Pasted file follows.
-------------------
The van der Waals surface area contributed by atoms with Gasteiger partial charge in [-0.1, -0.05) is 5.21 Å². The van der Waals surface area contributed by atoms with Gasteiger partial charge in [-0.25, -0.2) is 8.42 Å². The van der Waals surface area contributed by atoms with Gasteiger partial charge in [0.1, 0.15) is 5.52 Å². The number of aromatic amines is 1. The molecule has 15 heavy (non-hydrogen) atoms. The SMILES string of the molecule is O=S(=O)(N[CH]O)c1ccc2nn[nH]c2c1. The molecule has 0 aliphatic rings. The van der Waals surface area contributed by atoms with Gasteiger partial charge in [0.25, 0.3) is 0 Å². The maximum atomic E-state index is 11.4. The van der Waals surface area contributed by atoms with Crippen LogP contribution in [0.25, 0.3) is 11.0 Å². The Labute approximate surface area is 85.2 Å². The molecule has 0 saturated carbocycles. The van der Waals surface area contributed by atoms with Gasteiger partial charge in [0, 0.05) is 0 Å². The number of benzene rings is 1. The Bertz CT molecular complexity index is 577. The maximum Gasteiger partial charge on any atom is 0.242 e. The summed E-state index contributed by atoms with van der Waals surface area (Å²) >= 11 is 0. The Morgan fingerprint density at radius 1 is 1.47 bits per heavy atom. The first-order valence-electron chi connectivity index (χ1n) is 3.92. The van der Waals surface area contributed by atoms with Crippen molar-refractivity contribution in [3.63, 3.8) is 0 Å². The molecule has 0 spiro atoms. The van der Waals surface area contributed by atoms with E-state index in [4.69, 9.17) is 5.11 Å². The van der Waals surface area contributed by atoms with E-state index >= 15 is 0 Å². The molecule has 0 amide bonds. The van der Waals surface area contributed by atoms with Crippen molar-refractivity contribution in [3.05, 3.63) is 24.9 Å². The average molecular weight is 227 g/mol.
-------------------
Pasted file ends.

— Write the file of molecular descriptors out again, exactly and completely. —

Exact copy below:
The van der Waals surface area contributed by atoms with Gasteiger partial charge in [-0.1, -0.05) is 5.21 Å². The van der Waals surface area contributed by atoms with Gasteiger partial charge in [-0.25, -0.2) is 8.42 Å². The van der Waals surface area contributed by atoms with Gasteiger partial charge in [0.1, 0.15) is 5.52 Å². The number of aromatic amines is 1. The molecule has 15 heavy (non-hydrogen) atoms. The SMILES string of the molecule is O=S(=O)(N[CH]O)c1ccc2nn[nH]c2c1. The molecule has 0 aliphatic rings. The van der Waals surface area contributed by atoms with Gasteiger partial charge in [0.25, 0.3) is 0 Å². The maximum atomic E-state index is 11.4. The van der Waals surface area contributed by atoms with Crippen LogP contribution in [0.25, 0.3) is 11.0 Å². The Labute approximate surface area is 85.2 Å². The molecule has 0 saturated carbocycles. The van der Waals surface area contributed by atoms with Gasteiger partial charge in [0, 0.05) is 0 Å². The number of benzene rings is 1. The Bertz CT molecular complexity index is 577. The maximum Gasteiger partial charge on any atom is 0.242 e. The summed E-state index contributed by atoms with van der Waals surface area (Å²) >= 11 is 0. The Morgan fingerprint density at radius 1 is 1.47 bits per heavy atom. The first-order valence-electron chi connectivity index (χ1n) is 3.92. The van der Waals surface area contributed by atoms with Crippen molar-refractivity contribution in [3.63, 3.8) is 0 Å². The molecule has 0 spiro atoms. The van der Waals surface area contributed by atoms with E-state index in [4.69, 9.17) is 5.11 Å². The van der Waals surface area contributed by atoms with E-state index >= 15 is 0 Å². The molecule has 0 amide bonds. The van der Waals surface area contributed by atoms with Crippen molar-refractivity contribution in [3.05, 3.63) is 24.9 Å². The average molecular weight is 227 g/mol.